NASA Goddard Space Flight Center, Greenbelt, MD/Tucson, AZ (2008)
Summer Aerospace Workforce Development Program, Planetary Magnetospheres Laboratory
NASA Goddard Space Flight Center, Greenbelt, MD (2007-2008)
Academic year research intern, Optical Design and Analysis Group
Florida Institute of Technology/NASA Kennedy Space Life Sciences, Melbourne, FL (2007)
Graduate Student Researcher, Department of Physics and Space Sciences
The NASA Academy, Goddard Space Flight Center, Greenbelt, MD (2007)
Research Associate, Optical Design and Analysis Group
Inst. for the Study of Earth, Oceans & Space, UNH, Durham, NH (2006-2007)
Data Analyst, NASA’s STEREO Mission, Space Science Center
Inst. for the Study of Earth, Oceans and Space, University of New Hampshire (2006)
Research & Discover Intern, Space Science Center
Inst. for the Study of Earth, Oceans and Space, University of New Hampshire (2005)
Research Intern, NASA’s Wind Mission, Space Science Center
Students, Postdocs, and All Around Fantastic Colleagues
- Chase Chivers (WHOI Postdoctoral Scholar, 2022-present)
- Melisa Diaz (WHOI Postdoctoral Scholar, 2020-2022)
- Joanna Millstein (MIT/WHOI Joint Program Student, 2nd generals project)
- Bailey Fleugel (MIT/WHOI Joint Program Student, 2nd generals project)
- Jordan McDavid (PEP Student, 2022)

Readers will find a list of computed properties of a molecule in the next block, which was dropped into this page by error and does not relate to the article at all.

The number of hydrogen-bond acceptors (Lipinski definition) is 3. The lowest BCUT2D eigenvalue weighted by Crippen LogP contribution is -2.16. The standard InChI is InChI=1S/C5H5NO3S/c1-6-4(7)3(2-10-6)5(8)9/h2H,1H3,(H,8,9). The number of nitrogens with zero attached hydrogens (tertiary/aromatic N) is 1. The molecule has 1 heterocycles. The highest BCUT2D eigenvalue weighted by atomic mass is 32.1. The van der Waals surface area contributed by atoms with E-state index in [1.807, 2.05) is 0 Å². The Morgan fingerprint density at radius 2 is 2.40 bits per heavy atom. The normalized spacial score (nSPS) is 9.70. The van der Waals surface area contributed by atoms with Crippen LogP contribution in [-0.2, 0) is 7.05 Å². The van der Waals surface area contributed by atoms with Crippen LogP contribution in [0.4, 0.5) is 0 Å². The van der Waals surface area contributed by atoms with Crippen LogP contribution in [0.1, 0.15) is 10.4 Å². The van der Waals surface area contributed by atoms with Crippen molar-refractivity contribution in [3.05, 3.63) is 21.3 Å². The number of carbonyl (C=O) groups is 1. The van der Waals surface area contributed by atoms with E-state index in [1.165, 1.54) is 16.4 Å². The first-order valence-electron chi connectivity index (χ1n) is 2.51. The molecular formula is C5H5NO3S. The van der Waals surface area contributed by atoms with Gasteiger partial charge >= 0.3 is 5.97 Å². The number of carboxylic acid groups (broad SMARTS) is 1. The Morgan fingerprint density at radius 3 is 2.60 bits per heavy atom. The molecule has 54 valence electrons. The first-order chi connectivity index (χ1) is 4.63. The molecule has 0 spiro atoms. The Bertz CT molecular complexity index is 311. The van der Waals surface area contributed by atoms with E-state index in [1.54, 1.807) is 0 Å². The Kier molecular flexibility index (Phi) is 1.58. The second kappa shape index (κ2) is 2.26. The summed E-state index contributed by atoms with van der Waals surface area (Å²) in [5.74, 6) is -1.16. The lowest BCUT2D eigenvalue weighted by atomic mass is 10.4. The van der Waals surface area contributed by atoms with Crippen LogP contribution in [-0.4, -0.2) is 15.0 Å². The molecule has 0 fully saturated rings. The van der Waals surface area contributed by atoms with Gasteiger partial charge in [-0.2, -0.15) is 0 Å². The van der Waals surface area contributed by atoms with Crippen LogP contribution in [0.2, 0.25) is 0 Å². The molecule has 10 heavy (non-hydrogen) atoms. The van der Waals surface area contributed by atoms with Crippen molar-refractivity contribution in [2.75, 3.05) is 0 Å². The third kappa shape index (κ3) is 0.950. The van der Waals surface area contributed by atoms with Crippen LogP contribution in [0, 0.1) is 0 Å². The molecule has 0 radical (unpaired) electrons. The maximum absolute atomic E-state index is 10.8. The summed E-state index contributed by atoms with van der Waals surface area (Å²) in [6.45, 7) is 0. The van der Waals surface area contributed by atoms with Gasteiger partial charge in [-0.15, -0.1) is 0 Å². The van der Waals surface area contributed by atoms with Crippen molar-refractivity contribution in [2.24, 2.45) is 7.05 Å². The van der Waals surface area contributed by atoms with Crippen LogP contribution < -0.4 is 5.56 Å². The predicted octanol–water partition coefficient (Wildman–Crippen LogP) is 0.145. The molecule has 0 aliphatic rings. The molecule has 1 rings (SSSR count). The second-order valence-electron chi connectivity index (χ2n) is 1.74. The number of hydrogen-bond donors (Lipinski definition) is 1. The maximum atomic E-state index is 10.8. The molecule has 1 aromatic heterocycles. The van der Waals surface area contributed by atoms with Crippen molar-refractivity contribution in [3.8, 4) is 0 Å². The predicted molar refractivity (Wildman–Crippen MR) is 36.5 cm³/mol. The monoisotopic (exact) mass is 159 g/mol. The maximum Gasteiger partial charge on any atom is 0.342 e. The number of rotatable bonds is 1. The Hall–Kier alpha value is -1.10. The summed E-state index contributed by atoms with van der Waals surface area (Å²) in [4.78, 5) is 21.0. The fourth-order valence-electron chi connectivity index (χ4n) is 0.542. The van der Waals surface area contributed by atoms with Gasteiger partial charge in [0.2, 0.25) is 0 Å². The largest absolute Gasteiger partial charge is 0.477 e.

- Camryn Kluetmeier (Summer Student Fellow, 2021)
- Zoe Screwvala (Summer Student Fellow, 2020)
Ph.D.: Atmospheric, Oceanic and Space Sciences. 2013. University of Michigan, Ann Arbor, MI.
B.A.: Astronomy/Physics, Geology. 2007. Mount Holyoke College, South Hadley, MA.
I am originally from North Andover, Massachusetts where I grew up with my twin sister, two dogs and my parents. I saw Apollo 13 when I was 10 years old and decided I wanted to be an astronaut when I grew up. I haven't given up yet!
I received my Bachelor's degree in Astronomy (and a minor in Earth Sciences) from Mount Holyoke College in South Hadley, Massachusetts. I went on to get my Ph.D. in Atmospheric Oceanic and Space Sciences from the University of Michigan in Ann Arbor, where I worked with my advisor Dr. Jeremy Bassis to study fractures in ice shelves around Antarctica with an emphasis on how they can help us understand fracture formation in ice shells of Ocean Worlds throughout the solar system.
I next moved to Georgia Tech, where I worked as a postdoctoral scholar with Dr. Britney Schmidt, who I continue to collaborate with on various fun projects. Mostly, we spent time studying ice-ocean interactions on Europa, a moon of Jupiter, and ice-ocean interactions here on Earth (in Antarctica and Greenland).
In 2015 I became a NASA Postdoctoral Fellow at the Caltech/NASA Jet Propulsion Lab, where I worked for three years in the Sea Level and Ice Group. During my time there, I learned a lot about Earth remote sensing. I was also able to work on planetary science projects and some spacecraft mission architecture studies (TeamX).
In 2018 I moved to NASA Goddard Space Flight Center as a Visiting Asst. Research Scientist in the Project Science Office for the ICESat-2 mission, which is a satellite laser altimeter that launched into orbit in 2018. I continue to work with colleagues at NASA Goddard to understand the changing cryosphere using ICESat-2's observations!
I arrived at WHOI in 2019 and I'm excited for the next chapter of polar/ocean/planetary exploration! Others who would like to join, please reach out!